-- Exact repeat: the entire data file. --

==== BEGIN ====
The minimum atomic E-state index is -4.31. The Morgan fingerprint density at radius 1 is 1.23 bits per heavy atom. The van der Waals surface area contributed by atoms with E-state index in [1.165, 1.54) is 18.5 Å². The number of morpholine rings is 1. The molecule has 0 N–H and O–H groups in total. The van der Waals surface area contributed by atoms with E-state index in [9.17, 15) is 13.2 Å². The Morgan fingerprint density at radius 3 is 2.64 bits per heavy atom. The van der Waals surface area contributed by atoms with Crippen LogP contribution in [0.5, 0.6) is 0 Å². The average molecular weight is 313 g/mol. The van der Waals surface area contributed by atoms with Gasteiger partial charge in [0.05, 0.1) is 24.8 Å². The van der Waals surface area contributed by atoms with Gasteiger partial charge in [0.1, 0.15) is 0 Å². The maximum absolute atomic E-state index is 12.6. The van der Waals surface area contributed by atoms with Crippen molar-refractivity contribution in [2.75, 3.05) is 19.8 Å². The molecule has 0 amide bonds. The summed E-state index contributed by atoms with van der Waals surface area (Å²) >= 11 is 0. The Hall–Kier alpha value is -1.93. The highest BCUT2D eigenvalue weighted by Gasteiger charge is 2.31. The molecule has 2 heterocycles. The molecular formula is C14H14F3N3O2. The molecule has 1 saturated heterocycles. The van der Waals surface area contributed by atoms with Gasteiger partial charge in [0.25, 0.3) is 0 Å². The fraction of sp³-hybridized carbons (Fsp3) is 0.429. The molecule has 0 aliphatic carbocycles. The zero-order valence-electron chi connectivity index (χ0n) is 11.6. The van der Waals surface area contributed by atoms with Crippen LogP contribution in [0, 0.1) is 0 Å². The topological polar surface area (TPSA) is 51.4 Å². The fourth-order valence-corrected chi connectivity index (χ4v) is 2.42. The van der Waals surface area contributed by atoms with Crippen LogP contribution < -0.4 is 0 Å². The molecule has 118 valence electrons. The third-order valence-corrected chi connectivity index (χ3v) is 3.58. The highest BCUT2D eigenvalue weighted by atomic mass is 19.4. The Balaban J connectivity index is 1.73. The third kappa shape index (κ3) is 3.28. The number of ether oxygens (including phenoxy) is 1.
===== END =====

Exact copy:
The minimum atomic E-state index is -4.31. The Morgan fingerprint density at radius 1 is 1.23 bits per heavy atom. The van der Waals surface area contributed by atoms with E-state index in [1.165, 1.54) is 18.5 Å². The number of morpholine rings is 1. The molecule has 0 N–H and O–H groups in total. The van der Waals surface area contributed by atoms with E-state index in [9.17, 15) is 13.2 Å². The Morgan fingerprint density at radius 3 is 2.64 bits per heavy atom. The van der Waals surface area contributed by atoms with Crippen LogP contribution in [0.5, 0.6) is 0 Å². The average molecular weight is 313 g/mol. The van der Waals surface area contributed by atoms with Gasteiger partial charge in [0.05, 0.1) is 24.8 Å². The van der Waals surface area contributed by atoms with Gasteiger partial charge in [0.1, 0.15) is 0 Å². The maximum absolute atomic E-state index is 12.6. The van der Waals surface area contributed by atoms with Crippen molar-refractivity contribution in [2.75, 3.05) is 19.8 Å². The molecule has 0 amide bonds. The summed E-state index contributed by atoms with van der Waals surface area (Å²) >= 11 is 0. The Hall–Kier alpha value is -1.93. The highest BCUT2D eigenvalue weighted by Gasteiger charge is 2.31. The molecule has 2 heterocycles. The molecular formula is C14H14F3N3O2. The molecule has 1 saturated heterocycles. The van der Waals surface area contributed by atoms with Gasteiger partial charge in [0.25, 0.3) is 0 Å². The fraction of sp³-hybridized carbons (Fsp3) is 0.429. The molecule has 0 aliphatic carbocycles. The zero-order valence-electron chi connectivity index (χ0n) is 11.6. The van der Waals surface area contributed by atoms with Crippen LogP contribution in [0, 0.1) is 0 Å². The topological polar surface area (TPSA) is 51.4 Å². The fourth-order valence-corrected chi connectivity index (χ4v) is 2.42. The van der Waals surface area contributed by atoms with Crippen LogP contribution < -0.4 is 0 Å². The molecule has 118 valence electrons. The third-order valence-corrected chi connectivity index (χ3v) is 3.58. The highest BCUT2D eigenvalue weighted by atomic mass is 19.4. The Balaban J connectivity index is 1.73. The third kappa shape index (κ3) is 3.28. The number of ether oxygens (including phenoxy) is 1.